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Well-Known Symbol of Strength After Joplin Tornado Succumbs to N - KOAM TV 7

Well-Known Symbol of Strength After Joplin Tornado Succumbs to Nature

Updated:
Joplin, MO -

Update 3/30/2018  Click here for a Facebook group page created to let the public know about plans to recreate the Spirit Tree.

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A well-known tree that became a symbol of strength and resiliency after the Joplin tornado has itself become a victim of Mother Nature.  The tree, located near 20th and New Hampshire Avenue, fell over after sustaining decomposition.

But residents say its legacy will remain.

The "Spirit Tree" was nothing more than a symbol.  But in the aftermath of the Joplin tornado, survivors say symbols were a godsend.  Doug Hunt was looking for a friend minutes after the tornado went through Joplin's high school.

"As I looked to the south, I saw the surviving trees on Indiana Avenue that literally looked like human hands reaching out of the debris because they had been debarked," says Hunt.

There was one tree in particular that Dolores Bilke noticed.

"It had been dead a couple of years before the tornado," says Bilke.

Somehow the tree was still standing.

"There were brick buildings surrounding it.  The tornado had toppled brick buildings," says Bilke.

Bilke and her daughter, Ashley, appreciate art.  Ashley made an "Indian Stick" for a high school project, with colors representing spirit, life, knowledge, clarity, prayer, healing, and kinship with other creatures.  It ended up being a prototype for what thousands of people across the world ended up knowing as Joplin's Spirit Tree.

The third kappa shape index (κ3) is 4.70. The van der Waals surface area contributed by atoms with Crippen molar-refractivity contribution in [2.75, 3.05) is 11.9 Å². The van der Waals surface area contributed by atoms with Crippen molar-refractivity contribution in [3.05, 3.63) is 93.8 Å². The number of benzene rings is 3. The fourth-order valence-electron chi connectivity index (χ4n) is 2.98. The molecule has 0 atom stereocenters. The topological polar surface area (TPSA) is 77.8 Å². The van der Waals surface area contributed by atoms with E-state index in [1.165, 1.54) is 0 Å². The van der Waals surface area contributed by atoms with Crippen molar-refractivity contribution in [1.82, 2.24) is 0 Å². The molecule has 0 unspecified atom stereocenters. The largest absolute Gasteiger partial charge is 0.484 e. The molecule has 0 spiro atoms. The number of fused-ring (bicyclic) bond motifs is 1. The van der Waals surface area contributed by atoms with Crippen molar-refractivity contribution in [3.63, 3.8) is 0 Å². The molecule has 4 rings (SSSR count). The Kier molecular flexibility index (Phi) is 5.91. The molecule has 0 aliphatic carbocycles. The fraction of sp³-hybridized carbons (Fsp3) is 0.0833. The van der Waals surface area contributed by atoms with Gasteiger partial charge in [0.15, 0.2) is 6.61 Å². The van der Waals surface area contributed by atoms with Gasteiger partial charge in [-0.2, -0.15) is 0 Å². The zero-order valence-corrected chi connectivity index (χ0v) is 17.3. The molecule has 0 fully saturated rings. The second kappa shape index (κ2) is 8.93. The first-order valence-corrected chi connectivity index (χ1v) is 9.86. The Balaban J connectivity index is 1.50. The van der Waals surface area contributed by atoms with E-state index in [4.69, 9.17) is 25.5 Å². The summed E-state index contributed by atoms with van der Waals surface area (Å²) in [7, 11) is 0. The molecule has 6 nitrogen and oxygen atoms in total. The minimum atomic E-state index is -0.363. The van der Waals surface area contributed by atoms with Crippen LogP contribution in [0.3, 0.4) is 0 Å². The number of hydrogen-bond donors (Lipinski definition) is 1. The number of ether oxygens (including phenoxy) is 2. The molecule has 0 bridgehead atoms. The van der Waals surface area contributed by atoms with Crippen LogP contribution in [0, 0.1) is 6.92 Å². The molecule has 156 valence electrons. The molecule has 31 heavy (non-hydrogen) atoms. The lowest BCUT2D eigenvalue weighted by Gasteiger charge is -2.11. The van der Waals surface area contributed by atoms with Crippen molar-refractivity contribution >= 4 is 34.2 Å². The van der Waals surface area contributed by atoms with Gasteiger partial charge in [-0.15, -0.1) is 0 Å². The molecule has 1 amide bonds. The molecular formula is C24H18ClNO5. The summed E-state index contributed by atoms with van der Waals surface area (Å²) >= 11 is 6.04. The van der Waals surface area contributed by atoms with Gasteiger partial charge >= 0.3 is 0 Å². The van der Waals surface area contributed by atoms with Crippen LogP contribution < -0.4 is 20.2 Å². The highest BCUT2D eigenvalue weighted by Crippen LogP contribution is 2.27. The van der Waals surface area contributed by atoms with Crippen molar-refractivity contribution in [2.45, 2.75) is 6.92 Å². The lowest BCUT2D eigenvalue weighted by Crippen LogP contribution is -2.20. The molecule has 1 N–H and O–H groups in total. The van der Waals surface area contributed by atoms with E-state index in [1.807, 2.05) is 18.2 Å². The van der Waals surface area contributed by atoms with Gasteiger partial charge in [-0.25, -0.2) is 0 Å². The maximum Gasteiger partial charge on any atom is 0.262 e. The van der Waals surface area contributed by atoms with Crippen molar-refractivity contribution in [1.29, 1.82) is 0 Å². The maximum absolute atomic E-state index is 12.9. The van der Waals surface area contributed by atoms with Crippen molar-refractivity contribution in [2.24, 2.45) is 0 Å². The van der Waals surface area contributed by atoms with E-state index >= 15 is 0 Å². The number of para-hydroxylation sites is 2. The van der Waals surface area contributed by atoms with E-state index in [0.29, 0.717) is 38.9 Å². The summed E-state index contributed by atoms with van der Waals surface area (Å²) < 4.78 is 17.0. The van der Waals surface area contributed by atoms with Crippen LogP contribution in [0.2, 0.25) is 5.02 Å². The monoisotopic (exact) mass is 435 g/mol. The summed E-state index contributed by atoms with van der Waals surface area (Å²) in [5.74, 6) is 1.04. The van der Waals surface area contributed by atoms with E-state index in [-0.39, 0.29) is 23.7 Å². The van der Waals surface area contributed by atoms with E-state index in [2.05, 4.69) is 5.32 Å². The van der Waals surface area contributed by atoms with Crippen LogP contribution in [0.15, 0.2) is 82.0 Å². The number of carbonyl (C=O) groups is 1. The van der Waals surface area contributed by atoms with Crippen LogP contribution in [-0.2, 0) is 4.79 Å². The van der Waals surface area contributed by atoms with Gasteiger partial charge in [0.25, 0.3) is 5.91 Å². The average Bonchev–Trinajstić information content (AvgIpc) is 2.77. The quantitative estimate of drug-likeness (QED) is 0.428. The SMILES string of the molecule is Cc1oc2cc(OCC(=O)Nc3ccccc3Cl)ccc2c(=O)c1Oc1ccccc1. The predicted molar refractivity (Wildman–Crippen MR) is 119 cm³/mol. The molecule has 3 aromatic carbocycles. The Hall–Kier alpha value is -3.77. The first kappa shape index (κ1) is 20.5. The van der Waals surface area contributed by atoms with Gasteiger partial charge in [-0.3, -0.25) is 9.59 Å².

"We had no idea how this tree was going to be received," says Bilke.  "It's kind of an odd idea!  It's a very traditional area in Joplin.  They like traditional art and we were going to go out and paint a dead tree with psychedelic colors."

Painting began on the one year anniversary of the Joplin tornado.  Two weeks of work was medicine.

"We had so many people drop by and share their tornado stories and tell us about their loved ones they had lost," says Bilke.

Joplin has grown since the Spirit Tree was finished.  More healing will continue without this symbol, of course.

"I knew that it was going to fall.  We knew it was temporary," says Bilke.

Hunt is considering ways to recreate the Spirit Tree.

"Even if it weren't an actual tree.  Just preserving the image on same scale in some form or fashion," says Hunt.

The goal is for future generations to see how even in the midst of horror, a dead tree with some paint on it can serve a purpose.

Hunt plans on creating a Facebook group to update the public on specific plans to recreate the Spirit Tree.

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